7. Correspondence, ed. Rogers, no. 199 (p. 496).

8. Murphy, ‘The debate over Henry VIII’s first divorce’, pp. 164-218.

9. The printed tracts are Gravissimae atque exactissimae illustrissimarum totius Italiae et Galliae Academiarum censurae … (London, c.1531), and The determinations of the moste famous and mooste excellent vniuersities of Italy and Fraunce, that it is so vnlefull for a man to marie his brothers wyfe, that the pope hath no power to dispence therwith (London, 1531). STC2, nos. 14286, 14287. See E. surtz and Virginia Murphy (eds.), The Divorce Tracts of Henry VIII (Angers, 1988).

10. Cf. A Glasse of the truthe, ready in 1531 or 1532, which is more emphatic. STC, nos. 11918-19. A modern edition is by Pocock, Records of the Reformation, vol. 2, pp. 385-421.

11. Elton, Policy and Police, p. 177 n.2.

12. Guy, Public Career. pp. 131-51. The authoritative account is by G. D. Nicholson, ‘The nature and function of historical argument in the Henrician Reformation’ (unpublished Ph.D. dissertation, Cambridge, 1977), pp. 74-156.

13. D. MacCulloch, Thomas Cranmer (London and New Haven, 1996), pp. 41-78.

14. Nicholson, ‘Nature and function of historical argument’, pp. 111-13. The Collectanea is British Library, Cotton MS. Cleopatra, fos. 16-135.

15. Nicholson, ‘Nature and function of historical argument’, pp. 74-214.

16. Cleopatra, fos. 16-42, 64, 76, 84, 92v, 94-119, 134-5. Cf. Pocock, Records of the Reformation, vol. 2, pp. 385-421.

17. Nicholson, ‘Nature and function of historical argument’, pp. 179-214; W. Ullmann, ‘This realm of England is an empire’, Journal of Ecclesiastical History, 30 (1979), pp. 175-203.

18. Cleopatra, fos. 27, 35. The letter is dated 169 A.D. in the Collectanea.

19. ‘[Rex debet esse] sub Deo et sub lege, quia lex facit regem’, appears as ‘sub Deo. Non sub lege, quia Rex legem facit’! Ibid., fo. 28v. Were Cranmer and Foxe using a royalist text or were they vetting Bracton?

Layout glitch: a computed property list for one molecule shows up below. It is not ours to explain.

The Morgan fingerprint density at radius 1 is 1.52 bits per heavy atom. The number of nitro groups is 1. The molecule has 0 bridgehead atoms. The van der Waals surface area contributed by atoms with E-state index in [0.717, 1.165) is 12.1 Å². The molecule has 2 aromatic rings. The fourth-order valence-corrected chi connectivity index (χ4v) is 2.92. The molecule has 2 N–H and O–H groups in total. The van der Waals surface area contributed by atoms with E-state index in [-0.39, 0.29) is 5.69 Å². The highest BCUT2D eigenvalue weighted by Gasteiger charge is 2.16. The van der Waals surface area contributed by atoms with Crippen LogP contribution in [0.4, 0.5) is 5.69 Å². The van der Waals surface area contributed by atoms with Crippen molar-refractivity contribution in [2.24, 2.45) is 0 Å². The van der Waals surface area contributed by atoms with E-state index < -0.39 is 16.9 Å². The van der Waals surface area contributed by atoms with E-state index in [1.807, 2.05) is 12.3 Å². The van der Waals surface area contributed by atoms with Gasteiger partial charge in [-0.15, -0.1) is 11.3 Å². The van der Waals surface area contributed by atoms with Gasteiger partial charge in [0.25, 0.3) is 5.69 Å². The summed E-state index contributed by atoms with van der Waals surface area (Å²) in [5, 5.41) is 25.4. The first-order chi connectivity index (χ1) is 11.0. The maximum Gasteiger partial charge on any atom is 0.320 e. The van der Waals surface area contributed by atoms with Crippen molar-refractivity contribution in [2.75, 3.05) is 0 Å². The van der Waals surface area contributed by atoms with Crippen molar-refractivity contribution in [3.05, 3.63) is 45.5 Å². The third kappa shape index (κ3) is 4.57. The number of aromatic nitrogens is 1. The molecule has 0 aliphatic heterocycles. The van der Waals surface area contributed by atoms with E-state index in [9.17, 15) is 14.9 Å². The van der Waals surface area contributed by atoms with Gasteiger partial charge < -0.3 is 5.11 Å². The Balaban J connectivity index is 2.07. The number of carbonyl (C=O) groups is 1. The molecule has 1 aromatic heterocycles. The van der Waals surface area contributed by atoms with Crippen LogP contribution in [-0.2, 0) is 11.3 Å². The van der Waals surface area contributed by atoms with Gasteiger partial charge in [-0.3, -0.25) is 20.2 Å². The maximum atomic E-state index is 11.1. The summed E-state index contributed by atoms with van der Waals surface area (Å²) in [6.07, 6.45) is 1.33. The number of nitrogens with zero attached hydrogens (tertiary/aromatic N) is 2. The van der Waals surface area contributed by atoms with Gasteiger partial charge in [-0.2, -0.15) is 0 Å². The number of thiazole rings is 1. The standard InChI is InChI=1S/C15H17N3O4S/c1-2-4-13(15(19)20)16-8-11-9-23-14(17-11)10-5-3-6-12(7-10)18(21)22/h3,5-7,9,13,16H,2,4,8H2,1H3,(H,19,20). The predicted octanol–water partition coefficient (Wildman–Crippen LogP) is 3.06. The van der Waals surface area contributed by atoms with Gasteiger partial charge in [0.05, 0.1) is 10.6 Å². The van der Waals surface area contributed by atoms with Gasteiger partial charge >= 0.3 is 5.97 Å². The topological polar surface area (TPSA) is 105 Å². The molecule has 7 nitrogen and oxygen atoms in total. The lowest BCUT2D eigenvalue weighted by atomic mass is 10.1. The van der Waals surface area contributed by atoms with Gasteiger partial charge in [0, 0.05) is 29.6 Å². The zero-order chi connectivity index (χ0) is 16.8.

20. W. Ullmann, Principles of Government and Politics in the Middle Ages, 2nd edn. (London, 1966), pp. 178-81, 204.

21. D. Wilkins (ed.), Concilia Magnae Britanniae et Hiberniae, 4 vols. (London, 1737), vol. 3, pp. 762-5.

22. Guy, Public Career, pp. 181-3.

23. Ibid., pp. 176-99. Much of the paperwork, however, is filed in Cromwell’s archive.

24. Elton, Studies in Tudor and Stuart Politics and Government, vol. 2, pp. 82-106.

25. Cleopatra, fos. 180-4.

26. Cf. R. Koebner, ‘The imperial crown of this realm’, Bulletin of the Institute of Historical Research, 26 (1953), p. 30; Nicholson, ‘Nature and function of historical argument’, pp. 182-91.

27. E. E. Reynolds, The Life and Death of St Thomas More (London, 1968), pp. 385-6. I have checked Riche’s manuscript (PRO, SP 2/R, fos. 24-5) under ultra-violet light, and am satisfied that the reading ‘consent’ (Reynolds, p. 368, line 11) is correct. It is a pity that the document is so badly mutilated.

28. 25 Henry VIII. c.21.

29. By 28 Henry VIII, c.10.

30. J. H. Baker (ed.), The Reports of Sir John Spelman, 2 vols., Selden Society (London, 1977-8), vol. 2, intro. pp. 64-70.

31. Ibid., vol. 2, intro. p. 65.

32. 4 Henry VIII, c.2.

33. J. Duncan M. Derrett, ‘The affairs of Richard Hunne and Friar Standish’, in The Complete Works of St Thomas More, vol. IX, The Apology, p. 226.

34. P. Hughes, The Reformation in England, 3 vols. (London, 1950-4), vol. 1, p. 153.

35. John Guy, ‘Henry VIII and the praemunire manoeuvres of 1530-1531’, English Historical Review, 97 (1982), p. 497.

36. Ibid.

37. Reports of Sir John Spelman, ed. Baker, vol. 2, intro., pp. 342-3.

38. E. W. Ives, ‘Crime, sanctuary, and royal authority under Henry VIII: the exemplary sufferings of the Savage family’, in M. S. Arnold, T. A. Green, S. A. Scully and S. D. White (eds), Of the Laws and Customs of England (Chapel Hill, NC, 1981), pp. 298-9.

39. J. H. Lupton, A Life of John Colet, D.D. (London, 1909), pp. 293-304. For the date, see J. B. Trapp, ‘John Colet and the Hierarchies of the Ps-Dionysius’, Studies in Church History, 17 (1981), pp. 130-3.

40. More, Complete Works, vol IX, pp. 1-172; the Debellation is Complete Works, vol. X (STC2, no. 18081).

41. Alistair Fox and John Guy, Reassessing the Henrician Age: Humanism, Politics and Reform 1500-1550 (Oxford, 1986), pp. 95-120.

42. 21 Henry VIII, c.6; Guy, Public Career, p. 139.

43. Doctor and Student, ed. Plucknett and Barton, p. 317.

44. Ibid., p. 327.

45. John Guy, Christopher St German on Chancery and Statute, Selden Society, supplementary series, vol. 6 (London, 1985), pp. 35-6, 40, 43-4, 51, 72-3, 87.

46. Elton, Reform and Reformation, pp. 197-200.

47. Doctor and Student, ed. Plucknett and Barton, pp. lxix-lxxvi, 176-7.